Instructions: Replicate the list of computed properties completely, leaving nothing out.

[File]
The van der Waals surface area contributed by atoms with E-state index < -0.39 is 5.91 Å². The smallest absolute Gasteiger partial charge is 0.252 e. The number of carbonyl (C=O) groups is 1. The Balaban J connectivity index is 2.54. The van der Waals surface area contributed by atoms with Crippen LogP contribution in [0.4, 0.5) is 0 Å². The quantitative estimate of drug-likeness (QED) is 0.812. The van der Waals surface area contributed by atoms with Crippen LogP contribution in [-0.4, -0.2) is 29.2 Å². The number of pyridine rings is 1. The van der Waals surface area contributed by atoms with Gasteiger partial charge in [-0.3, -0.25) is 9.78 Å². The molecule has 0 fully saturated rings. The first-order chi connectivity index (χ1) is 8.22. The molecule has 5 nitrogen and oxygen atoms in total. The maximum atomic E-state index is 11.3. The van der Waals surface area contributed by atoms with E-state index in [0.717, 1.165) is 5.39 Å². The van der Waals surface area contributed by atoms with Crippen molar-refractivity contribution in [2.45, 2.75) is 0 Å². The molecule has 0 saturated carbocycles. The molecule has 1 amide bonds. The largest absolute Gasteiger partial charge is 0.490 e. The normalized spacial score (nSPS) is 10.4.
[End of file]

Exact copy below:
The van der Waals surface area contributed by atoms with E-state index < -0.39 is 5.91 Å². The smallest absolute Gasteiger partial charge is 0.252 e. The number of carbonyl (C=O) groups is 1. The Balaban J connectivity index is 2.54. The van der Waals surface area contributed by atoms with Crippen LogP contribution in [0.4, 0.5) is 0 Å². The quantitative estimate of drug-likeness (QED) is 0.812. The van der Waals surface area contributed by atoms with Crippen LogP contribution in [-0.4, -0.2) is 29.2 Å². The number of pyridine rings is 1. The van der Waals surface area contributed by atoms with Gasteiger partial charge in [-0.3, -0.25) is 9.78 Å². The molecule has 0 fully saturated rings. The first-order chi connectivity index (χ1) is 8.22. The molecule has 5 nitrogen and oxygen atoms in total. The maximum atomic E-state index is 11.3. The van der Waals surface area contributed by atoms with E-state index in [0.717, 1.165) is 5.39 Å². The van der Waals surface area contributed by atoms with Crippen molar-refractivity contribution in [2.45, 2.75) is 0 Å². The molecule has 0 saturated carbocycles. The molecule has 1 amide bonds. The largest absolute Gasteiger partial charge is 0.490 e. The normalized spacial score (nSPS) is 10.4.